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Learn how objects can be captured for heritage preservation using the Artec Space Spider and Eva 3D scanners and the latest version of the Artec Studio 3D scanning software.
This exciting project was initiated and overseen by Laila Kitzler Ahfedt from the Swedish National Heritage Board. Laila and Artec 3D resellers, Scan 3D innovations, embarked on an amazing journey to capture the ancient rune stones on a small Danish island of Bornholm. Located in the Baltic Sea, off the south coast of Sweden, this island has a large variety of these incredible historic relics in all shapes and sizes.
The rune stones were captured in high detail using Artec’s two most widely used 3D scanners. First, the stones were scanned with the lightweight Eva, to get the overall dimensions and shape of the stones. Then, Space Spider was used to capture the intricate carving details in high resolution. Equipped with the portable battery pack, the scanning experts from Scan 3D innovations were able to capture the rune stones directly onsite, both indoors and outdoors, and thanks to powerful Artec Studio scanning software, the results were visible in real time and the 3D models were ready in no time.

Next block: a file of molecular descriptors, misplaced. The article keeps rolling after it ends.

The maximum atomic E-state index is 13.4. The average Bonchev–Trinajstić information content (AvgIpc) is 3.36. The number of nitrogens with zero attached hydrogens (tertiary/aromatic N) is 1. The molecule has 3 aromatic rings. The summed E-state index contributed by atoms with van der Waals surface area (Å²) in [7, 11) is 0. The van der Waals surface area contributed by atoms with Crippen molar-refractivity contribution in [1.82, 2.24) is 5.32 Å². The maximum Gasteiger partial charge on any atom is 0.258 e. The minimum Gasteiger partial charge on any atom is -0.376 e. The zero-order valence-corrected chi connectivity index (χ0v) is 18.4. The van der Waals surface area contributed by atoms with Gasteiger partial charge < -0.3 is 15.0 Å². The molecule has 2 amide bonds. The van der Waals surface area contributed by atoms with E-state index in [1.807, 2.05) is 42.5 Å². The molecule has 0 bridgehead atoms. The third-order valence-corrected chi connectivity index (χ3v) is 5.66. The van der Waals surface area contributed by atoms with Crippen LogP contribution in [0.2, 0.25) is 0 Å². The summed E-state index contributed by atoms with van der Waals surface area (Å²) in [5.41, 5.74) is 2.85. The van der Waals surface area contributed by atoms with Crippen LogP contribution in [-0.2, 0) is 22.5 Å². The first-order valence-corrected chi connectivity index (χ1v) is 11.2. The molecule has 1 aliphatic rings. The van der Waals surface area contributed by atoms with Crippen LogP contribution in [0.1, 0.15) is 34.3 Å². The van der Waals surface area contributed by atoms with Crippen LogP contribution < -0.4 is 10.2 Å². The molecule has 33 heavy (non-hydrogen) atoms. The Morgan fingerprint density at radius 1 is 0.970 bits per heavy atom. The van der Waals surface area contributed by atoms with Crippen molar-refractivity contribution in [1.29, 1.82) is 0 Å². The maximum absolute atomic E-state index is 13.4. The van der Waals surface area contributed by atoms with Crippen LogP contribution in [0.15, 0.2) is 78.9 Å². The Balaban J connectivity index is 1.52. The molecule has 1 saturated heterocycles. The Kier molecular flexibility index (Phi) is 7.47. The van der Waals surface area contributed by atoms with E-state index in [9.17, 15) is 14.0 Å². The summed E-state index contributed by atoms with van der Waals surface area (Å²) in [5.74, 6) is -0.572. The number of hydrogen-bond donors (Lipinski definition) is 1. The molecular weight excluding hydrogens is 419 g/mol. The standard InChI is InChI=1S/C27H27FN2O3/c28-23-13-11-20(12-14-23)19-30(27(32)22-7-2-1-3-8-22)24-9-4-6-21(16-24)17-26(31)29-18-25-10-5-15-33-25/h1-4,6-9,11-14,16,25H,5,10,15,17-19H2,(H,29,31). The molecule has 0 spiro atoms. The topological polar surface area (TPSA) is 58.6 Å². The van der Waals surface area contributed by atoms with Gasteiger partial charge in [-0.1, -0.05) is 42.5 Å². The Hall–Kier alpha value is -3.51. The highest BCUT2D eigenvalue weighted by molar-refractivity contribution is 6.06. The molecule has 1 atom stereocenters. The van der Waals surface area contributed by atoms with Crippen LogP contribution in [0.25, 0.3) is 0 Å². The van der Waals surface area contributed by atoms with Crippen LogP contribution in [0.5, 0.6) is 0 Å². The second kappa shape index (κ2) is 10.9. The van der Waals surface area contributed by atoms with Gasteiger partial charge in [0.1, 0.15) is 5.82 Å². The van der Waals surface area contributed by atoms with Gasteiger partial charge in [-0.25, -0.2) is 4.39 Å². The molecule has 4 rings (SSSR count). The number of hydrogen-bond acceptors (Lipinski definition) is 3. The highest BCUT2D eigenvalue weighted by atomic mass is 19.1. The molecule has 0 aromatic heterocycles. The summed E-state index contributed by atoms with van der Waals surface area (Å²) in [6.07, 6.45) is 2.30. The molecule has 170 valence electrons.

According to Laila, rune carvers were the first native writers of Scandinavia, and having a digital replica of the stones is a great way to study their carving techniques and traditions. This will also make the process of identifying the individual carvers and linking different stones to them much faster and easier.
The project was a great success, despite the changeable weather conditions and the very large size of some of the stones (over 2m tall!). The smart combination of Artec Eva and Space Spider along with the Artec Studio software proved to be a very effective way of digitizing these historic rune stones and preserving Scandinavia’s heritage for centuries to come.
This detailed statue of Guanyin was captured in its entirety, for preservation and in case of damage, prior to it being relocated from its current location for land development.
The British Museum needed a faster, more flexible method than traditional photogrammetry to digitally capture more than 400 ancient Maya casts for the Google Maya Project, and so they chose Artec Eva, a high-resolution color 3D scanner.
A high-profile cultural preservation project called for the use of a 3D scanner to digitally capture a 680-year-old set of bronze doors for the purpose of creating exact replicas for public exhibit.